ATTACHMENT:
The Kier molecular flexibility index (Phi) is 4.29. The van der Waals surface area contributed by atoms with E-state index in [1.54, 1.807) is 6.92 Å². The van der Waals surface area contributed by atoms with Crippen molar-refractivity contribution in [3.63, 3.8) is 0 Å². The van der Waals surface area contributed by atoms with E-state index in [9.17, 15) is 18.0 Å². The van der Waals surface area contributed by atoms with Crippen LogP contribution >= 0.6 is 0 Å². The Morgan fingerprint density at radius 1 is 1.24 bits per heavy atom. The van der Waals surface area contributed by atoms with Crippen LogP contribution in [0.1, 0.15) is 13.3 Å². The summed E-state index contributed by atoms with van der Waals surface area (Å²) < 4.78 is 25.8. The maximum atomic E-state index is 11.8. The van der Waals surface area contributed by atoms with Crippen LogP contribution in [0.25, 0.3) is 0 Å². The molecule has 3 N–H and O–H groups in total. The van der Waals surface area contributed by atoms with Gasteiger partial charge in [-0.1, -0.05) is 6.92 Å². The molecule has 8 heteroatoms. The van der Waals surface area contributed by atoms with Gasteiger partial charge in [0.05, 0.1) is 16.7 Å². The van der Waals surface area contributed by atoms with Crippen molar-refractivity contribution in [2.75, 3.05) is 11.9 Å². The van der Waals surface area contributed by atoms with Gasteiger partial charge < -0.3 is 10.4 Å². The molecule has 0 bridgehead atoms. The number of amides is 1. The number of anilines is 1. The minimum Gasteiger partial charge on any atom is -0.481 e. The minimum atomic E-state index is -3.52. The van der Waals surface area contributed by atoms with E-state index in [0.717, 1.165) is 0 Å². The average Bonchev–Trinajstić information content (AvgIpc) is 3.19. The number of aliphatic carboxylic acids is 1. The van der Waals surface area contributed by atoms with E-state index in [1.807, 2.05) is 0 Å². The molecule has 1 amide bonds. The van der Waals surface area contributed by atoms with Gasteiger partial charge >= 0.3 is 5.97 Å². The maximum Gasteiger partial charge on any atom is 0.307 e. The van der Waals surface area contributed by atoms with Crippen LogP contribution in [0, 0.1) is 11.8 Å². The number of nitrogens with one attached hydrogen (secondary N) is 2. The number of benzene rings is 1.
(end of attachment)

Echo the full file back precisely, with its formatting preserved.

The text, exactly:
The Kier molecular flexibility index (Phi) is 4.29. The van der Waals surface area contributed by atoms with E-state index in [1.54, 1.807) is 6.92 Å². The van der Waals surface area contributed by atoms with Crippen molar-refractivity contribution in [3.63, 3.8) is 0 Å². The van der Waals surface area contributed by atoms with E-state index in [9.17, 15) is 18.0 Å². The van der Waals surface area contributed by atoms with Crippen LogP contribution >= 0.6 is 0 Å². The Morgan fingerprint density at radius 1 is 1.24 bits per heavy atom. The van der Waals surface area contributed by atoms with Crippen LogP contribution in [0.1, 0.15) is 13.3 Å². The summed E-state index contributed by atoms with van der Waals surface area (Å²) < 4.78 is 25.8. The maximum atomic E-state index is 11.8. The van der Waals surface area contributed by atoms with Crippen LogP contribution in [0.25, 0.3) is 0 Å². The molecule has 3 N–H and O–H groups in total. The van der Waals surface area contributed by atoms with Gasteiger partial charge in [-0.1, -0.05) is 6.92 Å². The molecule has 8 heteroatoms. The van der Waals surface area contributed by atoms with Gasteiger partial charge in [0.05, 0.1) is 16.7 Å². The van der Waals surface area contributed by atoms with Crippen molar-refractivity contribution in [2.75, 3.05) is 11.9 Å². The van der Waals surface area contributed by atoms with Gasteiger partial charge < -0.3 is 10.4 Å². The molecule has 0 bridgehead atoms. The number of amides is 1. The number of anilines is 1. The minimum Gasteiger partial charge on any atom is -0.481 e. The minimum atomic E-state index is -3.52. The van der Waals surface area contributed by atoms with E-state index in [0.717, 1.165) is 0 Å². The average Bonchev–Trinajstić information content (AvgIpc) is 3.19. The number of aliphatic carboxylic acids is 1. The van der Waals surface area contributed by atoms with E-state index in [1.807, 2.05) is 0 Å². The molecule has 1 amide bonds. The van der Waals surface area contributed by atoms with Gasteiger partial charge >= 0.3 is 5.97 Å². The maximum Gasteiger partial charge on any atom is 0.307 e. The van der Waals surface area contributed by atoms with Crippen LogP contribution in [0, 0.1) is 11.8 Å². The number of nitrogens with one attached hydrogen (secondary N) is 2. The number of benzene rings is 1.